Why Do Houstonians Move? Better Homes, Better Neighborhoods and Better Commutes

Leah Binkovitz | @leahbink | January 23, 2017

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A new home being built in Houston’s Spring Branch neighborhood. Image by Ryan Holeywell.

Houston is a city in flux, adding new residents even amid an oil slump that has caused ripple effects beyond the energy industry.

The decision of where to live — for new Houstonians and locals alike — is driven by a slew of factors, from schools to commutes to costs.

But what’s the biggest factor? In Houston, one of the most significant reasons people reported moving between 2013 and 2015 was their desire for a bigger, better quality home. That’s according to recently-released numbers from the American Community Survey.

It found that some 30 percent of recently relocated Houstonians said their desire for a nicer house was part of the draw of their residence. A better neighborhood and the chance to form their own household were some of the other big reasons listed for a move.

Check out the chart below, which breaks down the reasons why Houstonians’ sought to move, by race/ethnicity and poverty level. (Article continues below chart)

New jobs and transfers drove a lot of the moves as well, but that depended on race and poverty, with only 9 percent of black householders reporting a move for a new job or transfer, compared to 29 percent of Asian householders.

That doesn’t necessarily reflect relative hiring — since not everyone who gets a new job moves — but it helps break down some of the factors feeding into Houston’s dynamic housing landscape.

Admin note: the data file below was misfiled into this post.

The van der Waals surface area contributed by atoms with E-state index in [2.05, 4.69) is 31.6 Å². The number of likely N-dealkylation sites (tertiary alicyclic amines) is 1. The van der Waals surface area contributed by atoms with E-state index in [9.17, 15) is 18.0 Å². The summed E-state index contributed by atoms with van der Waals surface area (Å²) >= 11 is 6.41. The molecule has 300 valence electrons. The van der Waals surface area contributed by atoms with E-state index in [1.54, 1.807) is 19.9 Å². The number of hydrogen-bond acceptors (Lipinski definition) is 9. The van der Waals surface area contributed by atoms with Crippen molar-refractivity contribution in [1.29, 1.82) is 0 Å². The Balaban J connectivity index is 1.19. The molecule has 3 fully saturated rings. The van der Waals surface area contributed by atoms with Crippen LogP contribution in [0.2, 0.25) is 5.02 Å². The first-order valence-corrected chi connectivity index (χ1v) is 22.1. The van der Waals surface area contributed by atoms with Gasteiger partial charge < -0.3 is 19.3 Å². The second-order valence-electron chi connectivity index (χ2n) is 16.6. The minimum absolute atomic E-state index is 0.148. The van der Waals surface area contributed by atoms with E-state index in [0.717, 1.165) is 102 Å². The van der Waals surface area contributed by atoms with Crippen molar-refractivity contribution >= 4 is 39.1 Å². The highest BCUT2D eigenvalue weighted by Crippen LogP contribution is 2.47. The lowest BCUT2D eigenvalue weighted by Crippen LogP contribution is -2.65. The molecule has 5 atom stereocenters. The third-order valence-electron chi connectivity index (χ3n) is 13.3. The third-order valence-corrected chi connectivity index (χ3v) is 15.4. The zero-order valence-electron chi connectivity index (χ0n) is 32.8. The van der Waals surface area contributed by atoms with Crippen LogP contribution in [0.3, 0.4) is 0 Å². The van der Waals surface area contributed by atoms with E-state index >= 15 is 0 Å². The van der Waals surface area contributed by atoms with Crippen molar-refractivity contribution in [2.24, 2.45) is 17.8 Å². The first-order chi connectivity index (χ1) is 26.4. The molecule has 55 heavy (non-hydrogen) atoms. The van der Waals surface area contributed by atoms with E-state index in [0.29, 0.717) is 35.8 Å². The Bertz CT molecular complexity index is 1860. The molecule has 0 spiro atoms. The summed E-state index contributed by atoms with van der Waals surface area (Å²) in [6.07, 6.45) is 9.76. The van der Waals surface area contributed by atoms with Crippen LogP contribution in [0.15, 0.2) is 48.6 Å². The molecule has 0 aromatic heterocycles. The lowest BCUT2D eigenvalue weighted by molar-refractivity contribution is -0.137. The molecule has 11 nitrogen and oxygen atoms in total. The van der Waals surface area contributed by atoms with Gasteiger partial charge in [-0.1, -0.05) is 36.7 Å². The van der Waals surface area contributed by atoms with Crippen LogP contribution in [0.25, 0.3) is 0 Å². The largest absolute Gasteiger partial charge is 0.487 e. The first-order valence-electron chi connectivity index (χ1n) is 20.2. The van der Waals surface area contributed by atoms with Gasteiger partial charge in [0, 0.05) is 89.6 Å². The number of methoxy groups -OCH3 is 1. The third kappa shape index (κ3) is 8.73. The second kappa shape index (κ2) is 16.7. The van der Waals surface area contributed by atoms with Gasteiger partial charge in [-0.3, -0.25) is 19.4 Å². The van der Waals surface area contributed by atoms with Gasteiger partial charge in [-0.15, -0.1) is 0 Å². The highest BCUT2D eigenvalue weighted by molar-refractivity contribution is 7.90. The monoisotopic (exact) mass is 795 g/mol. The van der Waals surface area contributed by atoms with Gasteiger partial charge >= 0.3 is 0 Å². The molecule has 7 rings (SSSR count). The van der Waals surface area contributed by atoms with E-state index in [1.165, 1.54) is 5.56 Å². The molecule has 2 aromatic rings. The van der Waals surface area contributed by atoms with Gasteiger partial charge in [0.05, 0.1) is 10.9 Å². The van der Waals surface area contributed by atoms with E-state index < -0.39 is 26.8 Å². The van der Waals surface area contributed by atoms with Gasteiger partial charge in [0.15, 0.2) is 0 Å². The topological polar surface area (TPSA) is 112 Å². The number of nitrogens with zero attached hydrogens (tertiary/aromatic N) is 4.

Asian households, meanwhile cited both better neighborhoods and bigger, better quality homes as reasons for a move at much higher rates than all other households, painting a picture of upward mobility. Conversely, significantly more black and Hispanic households said they were forced to move than white households, suggests higher levels of vulnerability for those populations.

Similarly the numbers suggest more job-related mobility for wealthier households. This, again, doesn’t necessarily show that households at twice the level of poverty or more are getting hired when people living in poverty aren’t. But what it does is that when people with higher incomes are hired for a new job, they’re able to move.

Perhaps to that point, wealthier people also tended to report moving to reduce commute times at higher rates than poorer households. Predictably, for those households, reducing housing costs was a bigger priority than for those living at twice the poverty rate or higher.

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Leah Binkovitz

Leah Binkovitz is Senior Editor with the Kinder Institute for Urban Research.

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